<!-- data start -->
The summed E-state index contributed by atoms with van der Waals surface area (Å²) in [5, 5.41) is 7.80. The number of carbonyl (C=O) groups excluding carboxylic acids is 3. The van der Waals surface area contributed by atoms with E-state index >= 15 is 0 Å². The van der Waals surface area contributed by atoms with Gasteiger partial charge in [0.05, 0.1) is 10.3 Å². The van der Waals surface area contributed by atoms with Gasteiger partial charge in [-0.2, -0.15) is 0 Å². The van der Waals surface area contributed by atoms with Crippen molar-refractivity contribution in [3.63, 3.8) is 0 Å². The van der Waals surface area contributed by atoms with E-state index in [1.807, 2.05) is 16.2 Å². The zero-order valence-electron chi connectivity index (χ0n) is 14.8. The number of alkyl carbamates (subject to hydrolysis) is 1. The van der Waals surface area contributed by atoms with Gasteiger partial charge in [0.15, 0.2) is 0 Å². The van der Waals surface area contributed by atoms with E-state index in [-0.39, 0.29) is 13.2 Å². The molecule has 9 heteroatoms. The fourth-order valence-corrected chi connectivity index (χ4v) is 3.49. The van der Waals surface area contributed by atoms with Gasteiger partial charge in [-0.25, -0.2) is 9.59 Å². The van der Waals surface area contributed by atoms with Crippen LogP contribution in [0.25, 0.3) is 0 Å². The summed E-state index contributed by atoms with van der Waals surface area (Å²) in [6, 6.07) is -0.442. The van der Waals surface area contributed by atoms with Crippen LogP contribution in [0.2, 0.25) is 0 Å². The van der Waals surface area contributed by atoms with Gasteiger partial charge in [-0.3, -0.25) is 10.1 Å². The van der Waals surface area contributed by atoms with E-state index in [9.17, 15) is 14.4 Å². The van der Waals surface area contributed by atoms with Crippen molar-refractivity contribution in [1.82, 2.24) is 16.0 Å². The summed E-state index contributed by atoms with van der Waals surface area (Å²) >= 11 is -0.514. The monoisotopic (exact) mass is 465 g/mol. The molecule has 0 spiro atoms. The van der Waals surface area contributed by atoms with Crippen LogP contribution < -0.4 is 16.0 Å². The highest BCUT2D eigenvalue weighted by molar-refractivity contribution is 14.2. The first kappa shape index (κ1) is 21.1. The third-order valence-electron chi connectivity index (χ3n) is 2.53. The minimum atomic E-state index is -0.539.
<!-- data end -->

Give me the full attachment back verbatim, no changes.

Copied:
The summed E-state index contributed by atoms with van der Waals surface area (Å²) in [5, 5.41) is 7.80. The number of carbonyl (C=O) groups excluding carboxylic acids is 3. The van der Waals surface area contributed by atoms with E-state index >= 15 is 0 Å². The van der Waals surface area contributed by atoms with Gasteiger partial charge in [0.05, 0.1) is 10.3 Å². The van der Waals surface area contributed by atoms with Gasteiger partial charge in [-0.2, -0.15) is 0 Å². The van der Waals surface area contributed by atoms with Crippen molar-refractivity contribution in [3.63, 3.8) is 0 Å². The van der Waals surface area contributed by atoms with E-state index in [1.807, 2.05) is 16.2 Å². The zero-order valence-electron chi connectivity index (χ0n) is 14.8. The number of alkyl carbamates (subject to hydrolysis) is 1. The van der Waals surface area contributed by atoms with Gasteiger partial charge in [0.15, 0.2) is 0 Å². The van der Waals surface area contributed by atoms with E-state index in [-0.39, 0.29) is 13.2 Å². The molecule has 9 heteroatoms. The fourth-order valence-corrected chi connectivity index (χ4v) is 3.49. The van der Waals surface area contributed by atoms with Gasteiger partial charge in [-0.25, -0.2) is 9.59 Å². The van der Waals surface area contributed by atoms with Crippen LogP contribution in [0.25, 0.3) is 0 Å². The summed E-state index contributed by atoms with van der Waals surface area (Å²) in [6, 6.07) is -0.442. The van der Waals surface area contributed by atoms with Crippen LogP contribution in [0.2, 0.25) is 0 Å². The van der Waals surface area contributed by atoms with Gasteiger partial charge in [-0.3, -0.25) is 10.1 Å². The van der Waals surface area contributed by atoms with E-state index in [9.17, 15) is 14.4 Å². The van der Waals surface area contributed by atoms with Crippen molar-refractivity contribution in [1.82, 2.24) is 16.0 Å². The summed E-state index contributed by atoms with van der Waals surface area (Å²) >= 11 is -0.514. The monoisotopic (exact) mass is 465 g/mol. The molecule has 0 spiro atoms. The van der Waals surface area contributed by atoms with Crippen LogP contribution < -0.4 is 16.0 Å². The highest BCUT2D eigenvalue weighted by molar-refractivity contribution is 14.2. The first kappa shape index (κ1) is 21.1. The third-order valence-electron chi connectivity index (χ3n) is 2.53. The minimum atomic E-state index is -0.539.